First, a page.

If you have been able to identify your user’s needs and problems, it’s time to think about various solutions. Think about as many ideas as you can. They may not all be super good but some will definitely come off well. Keep in mind though that you are creating these ideas for your website — and your website is meant to be used by humans — so make humans your North Star when it comes to design, architecture, navigation, responsiveness, and other necessary UX elements.

 

All the information associated with what your audience wants to see on your website is in front of you. What you have to do now is brainstorm, explore and share/discuss your ideas to generate ingenious designs. Get creative and let your ideas flow freely. 

 

Make a list of these ideas and keep narrowing them down to the best ones. Also, keep adding more ideas and don’t panic if you haven’t already got there — you finally will. 

 

To help you pull through, remember this from Thomas Edison: “When you have exhausted all possibilities, remember this: You haven’t.”

 

It’s not necessary to go into the specifics and highlight what design practices need to be followed and what shouldn’t. Your customers being unique, you have to follow a web design approach that is in line with your user needs. And if you apply design thinking to the convention web design approach, your chances of success will be very higher. 

 

For example, you need to keep in mind that your users may come from all over the world, and those users may have different issues and different expectations; you need to keep your design approachable for everybody. The main focus should be to overcome any language barrier and avoid being disrespectful towards any ethnicity/religion/culture. Your website should be simple, decent, and acceptable for everyone. Don’t use slang or casual language for a business website and don’t keep it too serious either — it’s a good idea to use light humor to keep your audience engaged. 

 

Enrich your website with more visuals than just writing what your services/products are about. Showcase pictures of your products if you are selling them, show videos of how to use something if you are introducing it. Make sure to place visual aids after every 6-10 sentences, be it a chart, a logo or a general picture related to your website.

 

Create unique ideas. There are many sources you may glean insights from — Google, Youtube, social media, web forums, and podcast channels to name a few. You may watch and learn how your competitors are growing, what unique approaches they do follow, and what type of content they are putting out. Unique does not have to mean something out-of-the-world but something that’s not mainstream or something that catches the user’s attention.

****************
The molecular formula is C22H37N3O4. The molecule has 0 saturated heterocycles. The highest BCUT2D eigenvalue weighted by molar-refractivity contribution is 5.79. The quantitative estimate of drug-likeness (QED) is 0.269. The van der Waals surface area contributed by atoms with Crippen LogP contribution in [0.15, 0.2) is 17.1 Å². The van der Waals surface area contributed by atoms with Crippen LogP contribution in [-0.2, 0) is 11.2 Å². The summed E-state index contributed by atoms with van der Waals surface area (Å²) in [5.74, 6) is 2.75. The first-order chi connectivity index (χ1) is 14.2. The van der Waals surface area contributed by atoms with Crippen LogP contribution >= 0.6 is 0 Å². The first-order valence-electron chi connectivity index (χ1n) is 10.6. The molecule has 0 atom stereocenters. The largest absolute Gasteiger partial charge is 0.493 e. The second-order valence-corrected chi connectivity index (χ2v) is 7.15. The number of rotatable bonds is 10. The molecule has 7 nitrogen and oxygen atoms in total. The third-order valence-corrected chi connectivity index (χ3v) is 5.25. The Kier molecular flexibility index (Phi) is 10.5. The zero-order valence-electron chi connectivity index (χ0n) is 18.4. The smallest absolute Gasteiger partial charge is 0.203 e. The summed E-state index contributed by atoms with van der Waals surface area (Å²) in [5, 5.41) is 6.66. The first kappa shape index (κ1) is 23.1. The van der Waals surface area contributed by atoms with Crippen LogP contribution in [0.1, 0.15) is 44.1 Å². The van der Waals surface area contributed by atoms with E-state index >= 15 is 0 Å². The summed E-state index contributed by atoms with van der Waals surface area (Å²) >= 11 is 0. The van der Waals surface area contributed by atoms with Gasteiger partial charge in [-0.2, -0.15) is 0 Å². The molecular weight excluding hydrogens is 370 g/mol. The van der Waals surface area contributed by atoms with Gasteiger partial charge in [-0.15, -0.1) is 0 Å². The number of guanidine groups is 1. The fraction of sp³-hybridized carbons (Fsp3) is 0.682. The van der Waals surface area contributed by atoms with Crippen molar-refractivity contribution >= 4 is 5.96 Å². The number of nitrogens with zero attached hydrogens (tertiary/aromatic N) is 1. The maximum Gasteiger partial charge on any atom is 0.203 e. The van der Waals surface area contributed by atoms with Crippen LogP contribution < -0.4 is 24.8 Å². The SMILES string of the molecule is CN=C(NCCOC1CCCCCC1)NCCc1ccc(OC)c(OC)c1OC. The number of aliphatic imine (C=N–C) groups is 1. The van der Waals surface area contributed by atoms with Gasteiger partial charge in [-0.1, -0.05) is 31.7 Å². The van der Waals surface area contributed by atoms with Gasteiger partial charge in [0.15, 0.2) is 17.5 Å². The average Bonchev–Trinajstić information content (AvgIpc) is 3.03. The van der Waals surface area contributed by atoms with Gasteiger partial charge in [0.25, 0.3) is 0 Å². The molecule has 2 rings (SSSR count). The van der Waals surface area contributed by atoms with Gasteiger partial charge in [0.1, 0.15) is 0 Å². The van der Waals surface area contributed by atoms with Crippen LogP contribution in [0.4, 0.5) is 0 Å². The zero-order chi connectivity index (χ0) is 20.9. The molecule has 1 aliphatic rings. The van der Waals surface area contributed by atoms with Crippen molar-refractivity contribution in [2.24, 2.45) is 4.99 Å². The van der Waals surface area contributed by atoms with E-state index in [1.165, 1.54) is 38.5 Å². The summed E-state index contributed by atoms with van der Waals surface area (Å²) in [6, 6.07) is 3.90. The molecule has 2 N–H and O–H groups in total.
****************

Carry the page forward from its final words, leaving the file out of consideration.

If you’re looking for creativity and versatility, it may be a good idea to consider crowdsourcing and employ creative writers, designers, programmers, or whoever you deem fit. Crowdsources are cost-effective and they provide the versatility of ideas in the shortest way possible. Different people coming from different backgrounds will help you generate innovative ideas and improve on your design concepts.

Prototype

This is an exploratory phase where you try to give a real shape to the ideas you’ve formed in the ideation phase. In the context we are talking about, it’s your website. 


This is a simple yet very compelling tool that permits web designers to find whether the ideas they are forming in their minds can be converted into a working model. The entire idea is to test things without any prior expectations or planning to make a certain set of ideas final. 


A prototype is something that is built or created as a sample to test its efficiency. It’s a process that helps you clearly put on paper ideas that you’ve worked on previously. Prototypes help in enhancing the final design by evaluating the responses. A response can either be yours or your employers or it may come from your users. Of course, it is going to come in quite handy to stay connected to your users and get feedback from them on a regular basis. It also helps identify any gaps left in finding the best version for your web design. 


The best way to form a prototype, it seems, is to create paper models and mock-ups for each idea, narrowing them down by revising or removing whatever doesn’t fit into your design aspirations. The prototype can then be presented to your actual users, helping you to gather suggestions and get valuable feedback.